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Movies show how not to meet family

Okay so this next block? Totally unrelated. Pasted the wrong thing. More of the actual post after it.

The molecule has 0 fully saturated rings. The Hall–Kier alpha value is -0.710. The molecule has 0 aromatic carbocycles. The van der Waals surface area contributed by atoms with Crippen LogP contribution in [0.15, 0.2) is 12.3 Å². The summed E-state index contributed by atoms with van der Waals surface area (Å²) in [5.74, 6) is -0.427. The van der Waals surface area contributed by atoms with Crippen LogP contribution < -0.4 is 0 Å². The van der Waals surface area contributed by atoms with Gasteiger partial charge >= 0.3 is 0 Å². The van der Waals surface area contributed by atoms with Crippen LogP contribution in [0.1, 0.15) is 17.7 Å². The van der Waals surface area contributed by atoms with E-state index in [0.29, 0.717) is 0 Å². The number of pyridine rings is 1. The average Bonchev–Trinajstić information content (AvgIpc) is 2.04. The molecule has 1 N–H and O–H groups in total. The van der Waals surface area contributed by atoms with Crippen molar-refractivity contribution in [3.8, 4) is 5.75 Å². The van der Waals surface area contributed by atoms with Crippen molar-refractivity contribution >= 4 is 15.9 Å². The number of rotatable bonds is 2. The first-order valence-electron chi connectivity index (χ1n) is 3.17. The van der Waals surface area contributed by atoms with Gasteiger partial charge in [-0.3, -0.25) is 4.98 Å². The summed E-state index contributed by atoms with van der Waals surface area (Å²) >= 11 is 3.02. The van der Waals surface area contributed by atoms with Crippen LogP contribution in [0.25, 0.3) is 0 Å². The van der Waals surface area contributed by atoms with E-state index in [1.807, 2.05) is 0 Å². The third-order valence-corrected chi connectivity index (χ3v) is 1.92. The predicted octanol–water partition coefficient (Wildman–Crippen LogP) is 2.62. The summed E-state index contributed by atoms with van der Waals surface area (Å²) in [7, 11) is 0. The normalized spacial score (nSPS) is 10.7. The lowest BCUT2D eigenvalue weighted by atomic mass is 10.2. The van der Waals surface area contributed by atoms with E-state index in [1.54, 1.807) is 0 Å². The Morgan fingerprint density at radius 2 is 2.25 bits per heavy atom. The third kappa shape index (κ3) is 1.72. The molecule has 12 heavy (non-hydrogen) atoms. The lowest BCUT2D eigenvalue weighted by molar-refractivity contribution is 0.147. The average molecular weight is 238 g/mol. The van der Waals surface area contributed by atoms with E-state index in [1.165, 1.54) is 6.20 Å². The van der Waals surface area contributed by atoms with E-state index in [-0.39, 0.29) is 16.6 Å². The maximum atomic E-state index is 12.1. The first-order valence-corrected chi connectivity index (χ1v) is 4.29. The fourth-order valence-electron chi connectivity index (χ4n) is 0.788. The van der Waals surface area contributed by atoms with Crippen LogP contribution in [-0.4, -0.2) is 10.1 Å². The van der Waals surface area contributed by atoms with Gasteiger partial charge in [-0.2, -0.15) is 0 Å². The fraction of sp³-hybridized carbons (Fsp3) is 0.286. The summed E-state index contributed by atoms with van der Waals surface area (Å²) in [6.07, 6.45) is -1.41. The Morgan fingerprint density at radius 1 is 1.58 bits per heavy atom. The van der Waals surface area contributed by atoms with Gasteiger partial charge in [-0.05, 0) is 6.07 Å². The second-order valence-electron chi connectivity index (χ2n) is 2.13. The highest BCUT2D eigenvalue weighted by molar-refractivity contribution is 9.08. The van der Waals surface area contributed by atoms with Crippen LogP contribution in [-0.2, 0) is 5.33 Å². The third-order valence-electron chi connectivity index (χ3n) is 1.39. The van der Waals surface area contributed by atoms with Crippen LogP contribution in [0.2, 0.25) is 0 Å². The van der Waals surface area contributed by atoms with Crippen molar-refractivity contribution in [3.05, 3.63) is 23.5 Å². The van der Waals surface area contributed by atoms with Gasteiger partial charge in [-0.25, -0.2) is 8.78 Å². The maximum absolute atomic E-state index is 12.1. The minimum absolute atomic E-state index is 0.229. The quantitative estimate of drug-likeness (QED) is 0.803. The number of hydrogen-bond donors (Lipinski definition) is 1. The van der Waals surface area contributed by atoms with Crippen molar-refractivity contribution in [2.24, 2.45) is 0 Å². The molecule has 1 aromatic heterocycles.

first_imgdramatic entrance. Scenario: In 2003’s “Pieces of April,” April Burns’ (Katie Holmes) boyfriend Bobby (Derek Luke) meets her family for the first time by crashing onto the hood of their car on Thanksgiving with a bloody nose and a swollen eye. He’d just been in a fight. Naturally, her parents sped away. Kaiser’s take: Be on time and avoid spontaneous or risky behavior before the folks arrive, especially if you’re hosting or greeting them. “Just focus on being in the moment with these new people. Blend in.” Lesson 3: Keep public displays of affection to a minimum. Scenario: In “This Christmas,” Melanie Whitfield (Lauren London) brings home boyfriend Devean Brooks (Keith Robinson) and into the kitchen closet for a make-out session. Of course, they get caught. Fortunately, the Whitfields are too immersed in their own drama to care. Kaiser’s take: Keep your hands off each other, and don’t even think about sneaking into his bedroom at night. “If the parents ask you to sleep in separate bedrooms, do it. It’s about respecting the house rules, and that has a long-term effect on the relationship. People read a lot into certain behaviors. And if you break the house rules, they’ll remember it.” Lesson 4: Don’t act like a know-it-all. Scenario: In “The Family Stone,” a clueless Meredith Morton starts a Christmas dinner discussion about nature versus nurture and how life is harder for gay children. She does this in the presence of the Stones’ well-adjusted gay son, Thad (Tyrone Giordano). Stuffy and self-righteous, she acts like she’s the first person to consider this theory. Who is she, Darwin? Kaiser’s take: Under no circumstances should you bring up subjects like this, religion or politics. “Always err on the side of caution if you think it will cause drama at the table or controversy with the family.” Lesson 5: If you’re not Rachael Ray, stay out of the kitchen. Scenario: Back to “The Family Stone,” where Meredith (Parker) takes over Sybil Stone’s (Diane Keaton) kitchen to make strata, a breakfast tradition in her family. She doesn’t ask permission or check for food allergies or aversions. Kaiser’s take: “I felt that was very disrespectful. She was trying to impress, but when you’re in somebody else’s home, you have to honor it. Try saying, `I’d love to contribute to tomorrow’s breakfast. Can I use the kitchen to make a dish from my family?”‘ [email protected] local news?Sign up for the Localist and stay informed Something went wrong. Please try again.subscribeCongratulations! You’re all set! Sure, it’s an honor to join his or her family for some turkey and seasonal bonding. But there’s a funny feeling in your gut, something akin to nausea. After all, pop culture is riddled with meet-the-parents scenarios gone horribly wrong. From “Pieces of April” to “The Family Stone,” movies have mostly taught us what not to do when meeting the parents for the first time. Well, don’t choke. We asked dating and relationship coach Jeannine Kaiser to run through filmdom’s most nightmarish holiday relationship scenarios, provide the better approach, and the lessons learned. AD Quality Auto 360p 720p 1080p Top articles1/5READ MOREWhicker: Clemson demonstrates that it’s tough to knock out the champ Lesson 1: The world does not revolve around you. Scenario: In 2005’s “The Family Stone,” Meredith Morton (Sarah Jessica Parker) never stops talking on Christmas Eve. From the car ride to a local pizzeria and back, she yaps on about herself and how she and Everett Stone (Dermot Mulroney) met. Kaiser’s take: “She was only interested in them knowing about her, but you should get to know the person’s family. And that requires you asking them questions. All the muck comes up during the holidays, every family’s dysfunction. If you’re constantly talking, then you’ll miss big things.” Lesson 2: Avoid a last_img

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